But most people with the disease are recovering.
Dr. Alex Garza, head of the St. Louis Metropolitan Pandemic Task Force, said Friday that St. Louis-area hospitals reached an “important milestone” of discharging more than 1,000 coronavirus patients.
Garza said hospitalizations are expected to peak over the weekend in the area.
“We’re still not on the downward side of the slope,” Garza said. “So in order for us to feel comfortable that we’ve decreased transmission enough so that we can start relaxing social distancing rules, we want to see a sustained reduction in those numbers of hospitalizations. Absent wide-scale testing, that is our best marker for what is occurring out in the community.”
The release of 1,034 recovered COVID-19 patients, Garza said, is the result of the “heroic commitment” of the region’s health care workers as well as efforts of workers, businesses and officials to slow community spread.
At St. Louis’ major hospital systems — BJC HealthCare, Mercy, SSM Health and St. Luke’s Hospital — 701 people were hospitalized Friday in connection to COVID-19, up by seven from the day before. The number of patients in intensive care units fell by two from Thursday to 168, and 114 people with COVID-19 were using ventilators to breathe, down by nine from the day before.
Garza has said St. Louis has about 5,500 available hospital beds, including about 1,000 beds in intensive care units.
Illinois officials on Friday announced the state’s biggest daily increase in COVID-19 cases, 2,724 new cases. There were 39,658 total cases in the state Friday and 1,795 deaths, including at least 47 deaths in the Metro East.
Illinois Gov. J.B. Pritzker said Friday that the state had completed more than 16,000 tests in one day, exceeding his goal of 10,000 daily tests for the virus.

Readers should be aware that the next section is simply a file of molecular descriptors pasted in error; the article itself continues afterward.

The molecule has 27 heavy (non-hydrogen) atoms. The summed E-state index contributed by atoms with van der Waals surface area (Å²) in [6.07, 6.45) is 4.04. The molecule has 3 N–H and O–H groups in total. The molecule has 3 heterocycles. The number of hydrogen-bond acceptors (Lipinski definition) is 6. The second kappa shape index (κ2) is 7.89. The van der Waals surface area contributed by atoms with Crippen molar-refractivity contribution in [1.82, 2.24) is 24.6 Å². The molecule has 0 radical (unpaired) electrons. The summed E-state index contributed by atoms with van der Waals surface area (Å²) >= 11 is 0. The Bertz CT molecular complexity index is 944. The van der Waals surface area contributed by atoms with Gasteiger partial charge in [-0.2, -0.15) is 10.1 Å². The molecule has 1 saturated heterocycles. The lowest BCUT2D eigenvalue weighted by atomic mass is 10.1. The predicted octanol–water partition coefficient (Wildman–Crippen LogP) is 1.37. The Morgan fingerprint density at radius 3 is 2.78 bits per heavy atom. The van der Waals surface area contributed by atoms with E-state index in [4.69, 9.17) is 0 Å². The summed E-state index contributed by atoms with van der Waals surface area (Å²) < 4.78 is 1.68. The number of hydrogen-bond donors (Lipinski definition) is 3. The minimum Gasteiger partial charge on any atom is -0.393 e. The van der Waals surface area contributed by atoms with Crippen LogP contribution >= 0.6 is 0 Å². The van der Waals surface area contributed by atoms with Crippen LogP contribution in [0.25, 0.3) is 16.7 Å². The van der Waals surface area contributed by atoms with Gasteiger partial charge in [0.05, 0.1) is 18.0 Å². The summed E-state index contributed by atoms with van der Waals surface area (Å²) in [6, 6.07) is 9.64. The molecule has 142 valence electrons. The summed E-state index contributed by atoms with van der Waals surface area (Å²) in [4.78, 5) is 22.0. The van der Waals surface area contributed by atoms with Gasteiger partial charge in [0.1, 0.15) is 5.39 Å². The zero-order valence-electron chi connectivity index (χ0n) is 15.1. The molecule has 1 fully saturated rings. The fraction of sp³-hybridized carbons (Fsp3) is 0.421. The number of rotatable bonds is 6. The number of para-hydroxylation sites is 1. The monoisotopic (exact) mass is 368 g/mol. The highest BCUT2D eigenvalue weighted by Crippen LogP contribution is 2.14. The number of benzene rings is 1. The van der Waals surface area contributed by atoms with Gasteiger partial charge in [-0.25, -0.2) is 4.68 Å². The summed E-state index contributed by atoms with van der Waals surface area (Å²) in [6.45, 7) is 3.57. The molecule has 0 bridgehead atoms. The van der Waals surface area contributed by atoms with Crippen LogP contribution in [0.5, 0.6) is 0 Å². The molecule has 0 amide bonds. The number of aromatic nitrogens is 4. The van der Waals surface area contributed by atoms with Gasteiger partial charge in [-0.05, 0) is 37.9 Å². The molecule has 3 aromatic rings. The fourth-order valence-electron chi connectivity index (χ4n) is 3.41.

Pritzker said a 17% positive test rate is lower than the earlier average positive rate of 21%, but added it’s too early to conclude whether the decrease is the result of expanded testing.
“It’s a positive sign nonetheless for everyone when more people are getting tested and there is a lower ratio of positives,” Pritzker said.
The state now has five drive-thru testing sites. More testing, Pritzker said, is important for the state’s ability to understand when Illinoisans can get back to work. Pritzker on Thursday extended the state’s stay-at-home order until May 30, with some modifications.
“In the face of this virus, testing is really key to everything else that we need to do to get Illinois moving again,” he said.
In Missouri, testing has not increased as quickly, as the number of people tested each day has trended downward. But Williams, the state health director, said that is not because of a lack of testing capacity in the state.
“It is that, in fact, there are just less people walking around who are having fevers and coughs and the flu,” Williams said, adding that the state is focusing on mass-testing communities where there are outbreaks, such as nursing homes and meatpacking plants.
“At this point in Missouri, if you have a fever and cough, I would be concerned about that,” Williams said. “And I would get tested for COVID-19.”